Community owned

“…the history of the community and the ties in the community; networks, relationships between people are really important…friends and family; many people here have someone who is related to them locally. A lot of the older people in the community, older families, have built a lot of the infrastructure themselves. A good example of that is the AMP society which owns the show grounds, the Race Club owns the aged care facility Allura, and the family support centre is owned by the community, and so is the kindergarten. A need was seen, and so someone went for it.”


“…we were dealing with a real crisis in a family who were getting no money from the government at that point… we gave them Emergency Relief in the form of food… when we talked to them…the father… who had a second family, said that he really appreciated the two weeks that he got to spend with his boys when they were flooded in…they played cricket, and heaps of other ‘hands on’ things…he said that usually he is working over that period on the land, and doesn’t have time… he said that he would in future always set that time aside to spend with his kids…”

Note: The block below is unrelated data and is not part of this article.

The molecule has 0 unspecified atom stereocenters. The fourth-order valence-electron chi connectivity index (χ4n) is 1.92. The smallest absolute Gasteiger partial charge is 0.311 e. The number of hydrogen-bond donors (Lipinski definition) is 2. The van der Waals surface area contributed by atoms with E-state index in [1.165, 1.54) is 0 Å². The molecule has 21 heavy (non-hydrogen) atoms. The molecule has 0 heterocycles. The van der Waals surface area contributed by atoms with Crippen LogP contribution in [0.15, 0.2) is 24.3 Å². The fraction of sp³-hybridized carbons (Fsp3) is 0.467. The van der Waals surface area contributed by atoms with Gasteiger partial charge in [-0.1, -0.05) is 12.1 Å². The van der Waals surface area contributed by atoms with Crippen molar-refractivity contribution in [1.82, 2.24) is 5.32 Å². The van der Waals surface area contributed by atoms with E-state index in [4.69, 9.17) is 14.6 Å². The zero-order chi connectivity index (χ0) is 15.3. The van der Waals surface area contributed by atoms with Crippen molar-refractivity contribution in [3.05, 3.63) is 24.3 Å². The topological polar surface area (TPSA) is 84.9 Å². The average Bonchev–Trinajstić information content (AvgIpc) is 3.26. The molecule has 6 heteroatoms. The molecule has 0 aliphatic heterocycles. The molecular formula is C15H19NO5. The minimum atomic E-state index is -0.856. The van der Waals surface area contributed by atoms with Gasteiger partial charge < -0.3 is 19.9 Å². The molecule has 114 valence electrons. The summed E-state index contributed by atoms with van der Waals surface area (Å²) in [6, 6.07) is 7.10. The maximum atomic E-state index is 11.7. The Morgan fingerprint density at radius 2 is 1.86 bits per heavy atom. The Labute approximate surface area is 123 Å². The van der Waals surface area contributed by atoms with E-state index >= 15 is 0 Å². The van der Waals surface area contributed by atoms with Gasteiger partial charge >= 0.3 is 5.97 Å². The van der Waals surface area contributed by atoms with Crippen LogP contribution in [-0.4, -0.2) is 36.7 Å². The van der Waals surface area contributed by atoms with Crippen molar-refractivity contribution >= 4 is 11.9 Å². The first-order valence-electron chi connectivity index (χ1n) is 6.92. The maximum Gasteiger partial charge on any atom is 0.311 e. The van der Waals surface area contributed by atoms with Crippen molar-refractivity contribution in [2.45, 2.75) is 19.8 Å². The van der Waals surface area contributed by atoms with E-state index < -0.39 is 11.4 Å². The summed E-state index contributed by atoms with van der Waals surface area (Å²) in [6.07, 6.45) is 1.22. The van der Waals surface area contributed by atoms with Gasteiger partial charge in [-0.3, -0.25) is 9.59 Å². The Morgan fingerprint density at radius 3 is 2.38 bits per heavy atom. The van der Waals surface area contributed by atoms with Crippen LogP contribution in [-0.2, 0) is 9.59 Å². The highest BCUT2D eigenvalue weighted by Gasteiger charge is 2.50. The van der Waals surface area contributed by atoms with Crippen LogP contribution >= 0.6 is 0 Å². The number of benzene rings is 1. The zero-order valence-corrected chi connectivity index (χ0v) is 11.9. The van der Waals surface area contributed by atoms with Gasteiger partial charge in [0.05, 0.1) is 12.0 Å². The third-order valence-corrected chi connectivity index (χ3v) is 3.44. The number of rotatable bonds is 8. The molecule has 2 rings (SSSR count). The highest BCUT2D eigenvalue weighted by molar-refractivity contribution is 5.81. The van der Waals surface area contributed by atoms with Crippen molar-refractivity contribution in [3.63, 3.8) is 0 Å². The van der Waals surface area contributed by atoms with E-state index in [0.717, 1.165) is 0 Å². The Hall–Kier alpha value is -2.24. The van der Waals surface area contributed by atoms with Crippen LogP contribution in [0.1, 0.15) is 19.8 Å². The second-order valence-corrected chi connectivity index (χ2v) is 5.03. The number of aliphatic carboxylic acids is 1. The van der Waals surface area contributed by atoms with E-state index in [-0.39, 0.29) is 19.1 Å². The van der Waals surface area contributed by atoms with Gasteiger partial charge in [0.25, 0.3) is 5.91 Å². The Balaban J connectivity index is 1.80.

Informal space and reasons to meet

“…two practical things, one is to have good meeting places, and the other is to have reasons to connect. It might be for bushfires, it might be Christmas in July, and it might be something because we want to go to a session at the pub to watch a band. It’s a way of people coming together. Most importantly it helps develop relationships, which are most important to develop caring. It is more likely that you will care about someone that you know. Could be the pub, the bench seat outside the shops for men while their wives are shopping, it could be the community hall or the local pub, and it could be the square between two government buildings. A space whether a building or outdoors, that’s something we have lost over time is congregating in communities. Shopping centres have taken that away. Where you sit on the bench and read the paper and you chat to people who come along”

Meeting community needs

“…in 1977, a group of community members matched the government dollar for dollar to get an aged care facility built - Alloura. They fund raised and grew crops to raise an enormous amount of money to get a grant to get it built. It’s been going for over thirty years…”
“…there is still a lot of fundraising and donations for community services, there is a real generosity ability to recognise the need in the community and find a way to meet it…”
“ used to be a thing…the land was donated to build on from a local property and in-kind support…the family support centre is a good example of that… it started as volunteers working out of one little office, sometimes interviewing people in the backs of cars and driving bottled milk out to the blocks of Tara...that’s how it started; they could see people needed assistance. They built other groups from there, like the family day care, and Meals on Wheels…it’s all a part of this community wanting to help itself…”